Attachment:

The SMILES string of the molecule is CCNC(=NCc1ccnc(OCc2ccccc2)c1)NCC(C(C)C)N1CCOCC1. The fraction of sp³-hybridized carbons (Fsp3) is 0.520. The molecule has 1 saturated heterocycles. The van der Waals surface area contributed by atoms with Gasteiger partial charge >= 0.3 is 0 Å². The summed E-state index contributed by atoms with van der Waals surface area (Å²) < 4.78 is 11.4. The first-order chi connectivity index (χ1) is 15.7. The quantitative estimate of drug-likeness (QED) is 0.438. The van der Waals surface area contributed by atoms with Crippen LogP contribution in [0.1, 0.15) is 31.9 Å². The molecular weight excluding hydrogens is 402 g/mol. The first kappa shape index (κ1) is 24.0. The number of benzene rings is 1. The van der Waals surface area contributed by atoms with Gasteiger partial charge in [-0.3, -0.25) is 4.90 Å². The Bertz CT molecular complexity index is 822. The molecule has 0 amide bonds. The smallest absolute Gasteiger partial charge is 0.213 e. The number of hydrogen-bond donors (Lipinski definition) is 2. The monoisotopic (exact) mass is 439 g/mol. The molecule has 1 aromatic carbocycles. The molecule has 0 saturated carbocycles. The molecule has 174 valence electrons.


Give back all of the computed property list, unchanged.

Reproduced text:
The SMILES string of the molecule is CCNC(=NCc1ccnc(OCc2ccccc2)c1)NCC(C(C)C)N1CCOCC1. The fraction of sp³-hybridized carbons (Fsp3) is 0.520. The molecule has 1 saturated heterocycles. The van der Waals surface area contributed by atoms with Gasteiger partial charge >= 0.3 is 0 Å². The summed E-state index contributed by atoms with van der Waals surface area (Å²) < 4.78 is 11.4. The first-order chi connectivity index (χ1) is 15.7. The quantitative estimate of drug-likeness (QED) is 0.438. The van der Waals surface area contributed by atoms with Crippen LogP contribution in [0.1, 0.15) is 31.9 Å². The molecular weight excluding hydrogens is 402 g/mol. The first kappa shape index (κ1) is 24.0. The number of benzene rings is 1. The van der Waals surface area contributed by atoms with Gasteiger partial charge in [-0.3, -0.25) is 4.90 Å². The Bertz CT molecular complexity index is 822. The molecule has 0 amide bonds. The smallest absolute Gasteiger partial charge is 0.213 e. The number of hydrogen-bond donors (Lipinski definition) is 2. The monoisotopic (exact) mass is 439 g/mol. The molecule has 1 aromatic carbocycles. The molecule has 0 saturated carbocycles. The molecule has 174 valence electrons.